• CVVH (fluconazole clearance 25 mL/min): 3-6 mg/kg/day
  • CVVHD (higher fluconazole clearance 38 mL/min): 6-12 mg/kg/day
  • CVVHDF: 12 mg/kg/day

CVVH, continuous venovenous hemofiltration; CVVHD, continuous venovenous hemodialysis; CVVHDF, continuous venovenous hemodiafiltration

Fluconazole therapeutic drug monitoring

Unlike voriconazole and posaconazole, routine fluconazole therapeutic drug monitoring (TDM) is not required due to linear pharmacokinetics and predictable drug levels. In patients receiving renal replacement therapy, TDM will help clinicians adjust fluconazole dosage for better clinical outcome.2,3

Clinically relevant drug-drug interactions in critically ill patients

Fluconazole inhibits the CYP3A4 isoenzyme responsible for the metabolism of a wide range of drugs (Table). It is also a strong noncompetitive or mixed-type inhibitor of CYP2C9 and CYP2C19.

Table. Important drug-drug interactions with fluconazole in ICU patients

DrugInteraction mechanismEffect(s) of interactionRecommendation
Glimepiride6Inhibition of CYP2C9Glimepiride AUC increased by >100% and Cmax increased by <100%Monitor for glimepiride toxicity and adjust dose if necessary
Midazolam7-10Inhibition of CYP3A4Midazolam AUC increased by >100% and Cmax increased by <100%Monitor for toxicity of midazolam and adjust dose if necessary
Omeprazole11Inhibition of CYP2C19 and CYP3A4Omeprazole AUC increased by >100% and Cmax increased by <100%Monitor for toxicity of omeprazole and adjust dose if necessary; upon initiation of therapy, start with low dose of omeprazole
Phenytoin12Inhibition of CYP2C9Phenytoin AUC increased by <100%Monitor for toxicity of phenytoin and adjust dose if necessary; perform TDM of phenytoin
Fentanyl13Inhibition of CYP3A4Fentanyl AUC increased by <100%Monitor for toxicity of fentanyl
Warfarin14Inhibition of CYP3A4 and CYP2C9Warfarin AUC increased by <100%Monitor for toxicity of warfarin
AUC, area under the plasma drug concentration-time curve; Cmax, maximum concentration; TDM, therapeutic drug monitoring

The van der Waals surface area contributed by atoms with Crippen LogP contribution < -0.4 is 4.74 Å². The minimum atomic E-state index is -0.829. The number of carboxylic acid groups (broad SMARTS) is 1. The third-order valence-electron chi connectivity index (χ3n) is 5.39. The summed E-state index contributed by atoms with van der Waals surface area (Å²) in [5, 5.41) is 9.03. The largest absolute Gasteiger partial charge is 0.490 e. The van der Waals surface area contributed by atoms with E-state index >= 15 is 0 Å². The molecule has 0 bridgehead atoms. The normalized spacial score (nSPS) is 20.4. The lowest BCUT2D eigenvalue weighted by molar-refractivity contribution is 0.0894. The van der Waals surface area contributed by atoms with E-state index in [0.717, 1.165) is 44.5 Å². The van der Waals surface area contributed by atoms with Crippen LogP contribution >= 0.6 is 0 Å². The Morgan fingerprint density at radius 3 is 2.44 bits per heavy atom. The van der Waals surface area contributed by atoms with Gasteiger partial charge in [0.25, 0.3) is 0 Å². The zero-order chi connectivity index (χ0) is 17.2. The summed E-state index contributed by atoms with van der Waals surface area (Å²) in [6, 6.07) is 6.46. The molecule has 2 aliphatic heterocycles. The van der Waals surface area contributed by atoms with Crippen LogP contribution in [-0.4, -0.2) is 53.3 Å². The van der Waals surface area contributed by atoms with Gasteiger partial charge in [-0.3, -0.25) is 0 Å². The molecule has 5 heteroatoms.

Important toxicities associated with fluconazole

enerally fluconazole is well tolerated even at a higher dosage of 1.2 to 2 mg/day. Occasionally, reversible alopecia and transaminitis are observed. Fatal hepatotoxicity, hypokalemia and central nervous system side effects such as headache and dizziness are rare.


Fluconazole is a valuable treatment option for patients with invasive candidiasis. Careful attention to drug-drug interactions and dose adjustment, according to MIC of isolates and renal replacement treatment status of patients, will help clinicians achieve better clinical outcomes in patients with candidemia.


  1. Chakrabarti A, et al. Intensive Care Med 2015;41:285-295.
  2. Muhl E, et al. Eur J Clin Pharmacol 2000;56:671-678.
  3. Pittrow L, Penk A. Mycoses 1999;42:17-19.
  4. Watt KM, et al. Pediatr Infect Dis J 2012;31:1042-1047.
  5. Clancy CJ, et al. Antimicrob Agents Chemother 2005;49:3171-3177.
  6. Niemi M, et al. Clin Pharmacol Ther 2001;69:194-200.
  7. Ahonen J, et al. Eur J Clin Pharmacol 1997;51:415-419.
  8. Ahonen J, et al. Acta Anaesthesiol Scand 1999;43:509-514.
  9. Olkkola KT, et al. Anesth Analg 1996;82:511-516.
  10. Vanakoski J, et al. Int J Clin Pharmacol Ther 1995;33:518-523.
  11. Kang BC, et al. Biopharm Drug Dispos 2002;23:77-81.
  12. Blum RA, et al. Clin Pharmacol Ther 1991;49:420-425.
  13. Saari TI, et al. Eur J Clin Pharmacol 2008;64:25-30.
  14. Black DJ, et al. Drug Metab Dispos 1996;24:422-428.